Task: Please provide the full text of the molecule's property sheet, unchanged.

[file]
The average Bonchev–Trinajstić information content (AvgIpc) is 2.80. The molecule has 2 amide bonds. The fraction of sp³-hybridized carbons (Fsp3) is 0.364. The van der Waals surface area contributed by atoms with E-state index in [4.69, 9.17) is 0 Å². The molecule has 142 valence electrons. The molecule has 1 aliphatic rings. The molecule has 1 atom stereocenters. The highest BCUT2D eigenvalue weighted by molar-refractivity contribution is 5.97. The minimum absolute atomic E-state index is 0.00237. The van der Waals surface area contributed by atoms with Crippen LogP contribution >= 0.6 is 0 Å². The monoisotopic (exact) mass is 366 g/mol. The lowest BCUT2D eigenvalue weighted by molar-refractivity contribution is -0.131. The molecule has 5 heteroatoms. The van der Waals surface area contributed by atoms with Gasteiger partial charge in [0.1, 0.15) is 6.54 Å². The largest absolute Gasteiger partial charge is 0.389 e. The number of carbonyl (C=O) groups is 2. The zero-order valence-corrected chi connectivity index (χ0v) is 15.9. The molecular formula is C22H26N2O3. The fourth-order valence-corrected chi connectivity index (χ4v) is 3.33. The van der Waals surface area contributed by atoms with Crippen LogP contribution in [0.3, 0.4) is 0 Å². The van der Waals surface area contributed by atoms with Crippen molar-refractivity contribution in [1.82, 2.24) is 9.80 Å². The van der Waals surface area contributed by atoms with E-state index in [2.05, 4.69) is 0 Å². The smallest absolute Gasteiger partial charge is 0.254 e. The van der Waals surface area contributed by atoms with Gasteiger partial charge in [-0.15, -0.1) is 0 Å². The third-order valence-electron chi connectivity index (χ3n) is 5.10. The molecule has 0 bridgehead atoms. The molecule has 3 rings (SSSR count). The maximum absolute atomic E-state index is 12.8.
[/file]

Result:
The average Bonchev–Trinajstić information content (AvgIpc) is 2.80. The molecule has 2 amide bonds. The fraction of sp³-hybridized carbons (Fsp3) is 0.364. The van der Waals surface area contributed by atoms with E-state index in [4.69, 9.17) is 0 Å². The molecule has 142 valence electrons. The molecule has 1 aliphatic rings. The molecule has 1 atom stereocenters. The highest BCUT2D eigenvalue weighted by molar-refractivity contribution is 5.97. The minimum absolute atomic E-state index is 0.00237. The van der Waals surface area contributed by atoms with Crippen LogP contribution >= 0.6 is 0 Å². The monoisotopic (exact) mass is 366 g/mol. The lowest BCUT2D eigenvalue weighted by molar-refractivity contribution is -0.131. The molecule has 5 heteroatoms. The van der Waals surface area contributed by atoms with Gasteiger partial charge in [0.1, 0.15) is 6.54 Å². The largest absolute Gasteiger partial charge is 0.389 e. The number of carbonyl (C=O) groups is 2. The zero-order valence-corrected chi connectivity index (χ0v) is 15.9. The molecular formula is C22H26N2O3. The fourth-order valence-corrected chi connectivity index (χ4v) is 3.33. The van der Waals surface area contributed by atoms with Crippen LogP contribution in [0.3, 0.4) is 0 Å². The van der Waals surface area contributed by atoms with Crippen molar-refractivity contribution in [1.82, 2.24) is 9.80 Å². The van der Waals surface area contributed by atoms with E-state index in [2.05, 4.69) is 0 Å². The smallest absolute Gasteiger partial charge is 0.254 e. The van der Waals surface area contributed by atoms with Gasteiger partial charge in [-0.15, -0.1) is 0 Å². The third-order valence-electron chi connectivity index (χ3n) is 5.10. The molecule has 0 bridgehead atoms. The molecule has 3 rings (SSSR count). The maximum absolute atomic E-state index is 12.8.